The Ashley Cooper Plan
The Founding of Carolina and the Origins of Southern Political Culture
By Thomas D Wilson
320 pp., 6.125 x 9.25, 16 figs., 12 tables, appends., notes, bibl., index
Paperback ISBN: 978-1-4696-2628-4
Published: March 2016
Hardcover ISBN: 978-1-4696-2890-5
Published: March 2016
eBook ISBN: 978-1-4696-2629-1
Published: January 2016
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Reflecting on contemporary culture, Wilson argues that the nation's urban-rural divide rooted in this earlier period has corrosively influenced American character, pitting one demographic segment against another. While illuminating the political philosophies of Ashley Cooper and Locke as they relate to cities, Wilson also provides those currently under attack by antiurbanists--from city planners to climate scientists--with a deeper understanding of the intellectual origins of a divided America and the long history that reinforces it.
About the Author
Thomas D. Wilson is an urban planner, writer, and independent scholar.
For more information about Thomas D Wilson, visit the Author Page.
“Wilson offers an engaging and important look at the ideological model that shaped the early South during the seventeenth and eighteenth centuries.”--H-Net Reviews
"The product of long thought and careful research, this book has force, coherence, and relevance. Wilson's invocation of the power of historical experience challenges modern U.S. historians in their monolithic focus on a chronologically shallow neoliberalism as the essential framework for the analysis of contemporary politics. The Ashley Cooper Plan is a heroic effort to unravel the historical roots of contemporary southern politics. It is a grand synthesis of history, political criticism, and the contemporary paradoxes of public policy."--John L. Brooke, The Ohio State University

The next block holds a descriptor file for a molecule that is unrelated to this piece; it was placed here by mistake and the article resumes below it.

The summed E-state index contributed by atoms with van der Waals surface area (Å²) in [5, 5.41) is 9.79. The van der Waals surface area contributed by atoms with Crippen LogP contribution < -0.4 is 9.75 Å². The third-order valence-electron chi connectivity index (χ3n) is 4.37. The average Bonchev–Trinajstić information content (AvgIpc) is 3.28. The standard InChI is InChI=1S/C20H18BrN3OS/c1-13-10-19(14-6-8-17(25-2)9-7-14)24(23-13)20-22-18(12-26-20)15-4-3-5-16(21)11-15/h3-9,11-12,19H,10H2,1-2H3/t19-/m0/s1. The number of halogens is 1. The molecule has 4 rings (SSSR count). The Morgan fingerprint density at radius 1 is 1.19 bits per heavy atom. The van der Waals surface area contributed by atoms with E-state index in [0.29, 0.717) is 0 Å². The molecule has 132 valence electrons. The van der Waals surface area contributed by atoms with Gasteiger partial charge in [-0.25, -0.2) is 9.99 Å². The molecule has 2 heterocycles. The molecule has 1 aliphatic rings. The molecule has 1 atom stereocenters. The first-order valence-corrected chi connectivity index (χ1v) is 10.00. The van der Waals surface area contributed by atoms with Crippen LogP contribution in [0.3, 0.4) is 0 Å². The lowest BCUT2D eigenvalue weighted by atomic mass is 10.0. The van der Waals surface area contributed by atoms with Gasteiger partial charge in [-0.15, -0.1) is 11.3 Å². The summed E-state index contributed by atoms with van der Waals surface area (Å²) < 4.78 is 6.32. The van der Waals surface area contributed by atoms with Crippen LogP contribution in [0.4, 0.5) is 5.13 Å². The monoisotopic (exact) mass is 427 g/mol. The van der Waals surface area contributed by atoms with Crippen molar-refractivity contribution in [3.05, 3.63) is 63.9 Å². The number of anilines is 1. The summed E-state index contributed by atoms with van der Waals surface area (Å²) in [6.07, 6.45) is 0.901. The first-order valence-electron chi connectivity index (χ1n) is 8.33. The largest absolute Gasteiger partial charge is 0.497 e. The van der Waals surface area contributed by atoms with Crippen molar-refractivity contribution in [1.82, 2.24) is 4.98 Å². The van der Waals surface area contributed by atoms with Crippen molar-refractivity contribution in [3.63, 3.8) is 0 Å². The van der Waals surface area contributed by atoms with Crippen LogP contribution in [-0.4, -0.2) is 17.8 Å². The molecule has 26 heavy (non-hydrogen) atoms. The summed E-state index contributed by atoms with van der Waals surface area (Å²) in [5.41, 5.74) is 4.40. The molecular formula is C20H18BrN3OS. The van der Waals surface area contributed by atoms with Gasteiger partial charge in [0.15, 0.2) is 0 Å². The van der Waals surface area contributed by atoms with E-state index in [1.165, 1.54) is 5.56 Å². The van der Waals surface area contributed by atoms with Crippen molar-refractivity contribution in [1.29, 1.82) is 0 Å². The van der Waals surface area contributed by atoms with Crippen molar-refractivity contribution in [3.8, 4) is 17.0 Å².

"Thomas Wilson constructs a meticulously researched narrative that sheds new and essential light on the role of city planning both in the imagined colonies and in their respective early histories. Ambitious and effective, The Ashley Cooper Plan makes a fascinating argument regarding the profound influence of city planning on the development of an entire region."--Angie Maxwell, Director, Blair Center of Southern Politics and Society, University of Arkansas
"The Ashley Cooper Plan is an important contribution to cultural and urban studies. The research and theoretical ambition of this book is impressive, and I expect it will quickly become a major text for those interested in American political development. Scholars challenging Wilson's connection will be burdened to offer alternatives."--Philip Abbott, Wayne State University